YouTube is undeniably the most-popular video streaming website, and has dominated the internet since its launch in 2005. YouTube’s recently announced Terms of Service changes that will undoubtedly harm the rights of its users.
YouTube’s upcoming policy changes will go into effect Dec. 10. Perhaps the boldest statement reads:
“YouTube is under no obligation to host or serve content.”
Another section states:
“Our Terms now include more details about when we might need to terminate our Agreement with bad actors. We provide a greater commitment to give notice when we take such action and what you can do to appeal if you think we’ve got it wrong. We’ve also added instructions for you, if you decide you no longer want to use the Service.”
The new terms are displayed under the “Terms of Service” section of its website. YouTube defines its service:
“The Service allows you to discover, watch and share videos and other content, provides a forum for people to connect, inform, and inspire others across the globe,” the terms says. This sounds pretty bright and cheery, but YouTube later elaborates that these nifty features are not for all:
“YouTube may suspend or terminate your access, your Google account, or your Google account’s access to all or part of the Service if... (c) we believe there has been conduct that creates (or could create) liability or harm to any user, other third party, YouTube or our Affiliates.”
Liability and harm both seem like very vague concepts. Does YouTube refer to physical harm? Financial harm? Emotional harm? In the absence of specifics, YouTube itself can decide its own rules.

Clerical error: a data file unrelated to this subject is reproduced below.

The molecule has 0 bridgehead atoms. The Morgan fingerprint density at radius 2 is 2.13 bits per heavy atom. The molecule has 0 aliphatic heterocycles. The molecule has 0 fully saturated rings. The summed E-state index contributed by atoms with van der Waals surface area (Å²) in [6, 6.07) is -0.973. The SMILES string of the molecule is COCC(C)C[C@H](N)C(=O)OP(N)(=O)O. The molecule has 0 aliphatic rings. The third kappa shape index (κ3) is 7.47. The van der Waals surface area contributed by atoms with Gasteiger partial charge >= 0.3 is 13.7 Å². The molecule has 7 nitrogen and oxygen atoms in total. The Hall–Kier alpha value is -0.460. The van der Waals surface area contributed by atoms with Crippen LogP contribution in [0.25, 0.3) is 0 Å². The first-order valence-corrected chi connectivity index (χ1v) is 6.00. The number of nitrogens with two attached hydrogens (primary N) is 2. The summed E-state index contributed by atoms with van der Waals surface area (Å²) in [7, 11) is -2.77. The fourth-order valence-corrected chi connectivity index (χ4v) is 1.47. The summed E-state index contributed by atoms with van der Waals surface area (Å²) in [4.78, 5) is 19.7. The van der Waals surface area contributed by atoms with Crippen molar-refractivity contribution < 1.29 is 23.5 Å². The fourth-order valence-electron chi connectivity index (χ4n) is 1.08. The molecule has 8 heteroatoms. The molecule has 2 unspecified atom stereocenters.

The agreement continues to read, “YouTube may terminate your access, or your Google account’s access to all or part of the Service if YouTube believes, in its sole discretion, that provision of the Service to you is no longer commercially viable.”
“Commercial viability” is an inadequate operative statement to evaluate who may make use of YouTube’s function. Content creators do not always do so to make money. They are attempting to connect to others and share happy experiences or educate others completely for free.
According to economist Milton Friedman, the primary role of a business is to maximize profits for its owners. It seems YouTube has doubled-down to commit to this.
But YouTube is not just any business. YouTube holds a monopoly over the video-sharing industry, and although it has been challenged by smaller apps such as Vine and TikTok, it still holds a great hegemony in video-hosting.
What further solidifies YouTube as the supreme video-sharing program is that it is owned and backed by Google, an internet behemoth in of itself.
When a single business holds a monopoly over an industry, it means alternatives cannot easily challenge it. When that happens, it is easily able to determine its own ethics in the free market because users won’t be able to flock to alternatives for video content.
However, the very conditions that allow YouTube to maintain hegemony are those that also call for ethical restraint and protection for the masses against abuse. And when one entity holds disproportionate power over others, it becomes more and more plausible to invite regulation — in this case, by the government.
When a business works to maximize its profits without restraint, it inevitably steps on the toes of the little man.
In its monopoly over video-sharing, YouTube must not take it upon itself to judge what is worthy and what is not worthy of being placed on the internet, and it should not blatantly disregard the rights of its users in favor of hyper-capitalistic drives.
YouTube set out with admirable goals of connecting others and allowing the free passage of information. However, in its quest the procurement of greater capital, YouTube has mercilessly betrayed that function and turned to the censorship and regulation of free ideas.